Less than a month ago, I wrote about our new Stop the Money Pipeline campaign, which demands that big banks, asset managers, and insurers stop supporting the fossil fuel industry. We had just notched our first victory: The world’s largest asset-management company, BlackRock, announced one of the largest ever divestments from coal and a commitment to put climate at the center of its business strategy.
“We’re building momentum,” I wrote then. And it’s true: Yesterday, JPMorgan Chase, the bank that has lent the most money to the fossil fuel industry since the Paris Agreement was signed, committed not to fund new oil and gas drilling across the Arctic region, including in the Arctic National Wildlife Refuge. It also won’t finance new thermal coal mining or coal-fired power projects worldwide.
JPMorgan Chase and BlackRock are two of our campaign’s top priorities. Engaged customers, scientists, students, and many others in our coalition have been putting massive amounts of pressure on both companies — and it’s working. We’re chipping away at the fossil fuel industry’s social license to operate. By refusing to be quiet about what we all know to be true, we’re changing the conventional wisdom around investing in planetary destruction.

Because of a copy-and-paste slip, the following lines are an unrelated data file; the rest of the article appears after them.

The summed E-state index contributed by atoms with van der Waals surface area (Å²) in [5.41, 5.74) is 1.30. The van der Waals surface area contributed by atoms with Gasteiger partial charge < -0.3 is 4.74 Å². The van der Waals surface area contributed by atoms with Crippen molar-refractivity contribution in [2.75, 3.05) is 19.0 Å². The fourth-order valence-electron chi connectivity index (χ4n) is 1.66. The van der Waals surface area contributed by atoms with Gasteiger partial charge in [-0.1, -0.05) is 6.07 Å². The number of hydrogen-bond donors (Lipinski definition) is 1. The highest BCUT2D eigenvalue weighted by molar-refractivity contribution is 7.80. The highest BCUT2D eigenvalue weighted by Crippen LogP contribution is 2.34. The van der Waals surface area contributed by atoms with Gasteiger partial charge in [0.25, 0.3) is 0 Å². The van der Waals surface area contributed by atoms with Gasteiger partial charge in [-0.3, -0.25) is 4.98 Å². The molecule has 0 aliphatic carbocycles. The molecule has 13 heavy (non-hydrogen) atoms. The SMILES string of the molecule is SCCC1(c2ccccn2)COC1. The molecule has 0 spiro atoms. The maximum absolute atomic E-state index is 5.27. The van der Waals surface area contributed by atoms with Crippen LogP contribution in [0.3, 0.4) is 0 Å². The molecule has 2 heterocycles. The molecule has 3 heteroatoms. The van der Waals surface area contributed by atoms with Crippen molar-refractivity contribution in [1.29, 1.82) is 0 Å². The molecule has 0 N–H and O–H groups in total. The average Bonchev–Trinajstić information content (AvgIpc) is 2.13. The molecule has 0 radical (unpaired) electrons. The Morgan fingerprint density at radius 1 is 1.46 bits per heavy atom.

No one should be able to profit from despoiling sacred wild places like the Arctic Refuge, or from violating the rights of Indigenous peoples like the Gwich’in, who have depended on the refuge for millennia. Jamie Dimon, the CEO of JPMorgan Chase, has accumulated nearly $2 billion. Why should we allow him to get even richer by investing in projects that would destroy our climate and communities?
For too long, the dominant economic doctrine has been profits at any cost to people and the planet. Unsurprisingly, it’s not working for people or the planet, as the twin crises of climate change and economic inequality make clear. Even JPMorgan Chase’s economists agree: “Earth is on an unsustainable trajectory. Something will have to change at some point if the human race is going to survive.”
That’s why the Sierra Club is working to amplify the message of communities from the Arctic to Appalachia who say that their beloved places should never be sacrificed to put a few extra dollars in someone’s offshore bank account. That the majesty and diversity of human and animal life that exists in those places is priceless.
After years of rallies, tough questions from shareholders, client account cancellations, sit-ins at bank branches, and pressure from its own employees, JPMorgan Chase is finally taking notice. We are a movement of millions and our message will spread. Chase, after all, is following in the footsteps of Goldman Sachs and more than a dozen other banks that have already committed not to finance drilling in the Arctic. I predict other major US banks are working right now to catch up.
But our work is far from over. Chase remains the world’s biggest funder of liquefied fracked gas and tar sands oil, and it’s the second-biggest funder of fracked oil and gas. We’re continuing to prepare for a massive mobilization at Chase bank branches across the country on April 23, the day after Earth Day, as part of the nationwide youth-led climate strikes.
If there’s a place or a person in your life who is priceless — one you can’t bear to see sacrificed for the sake of shareholder profits — join us.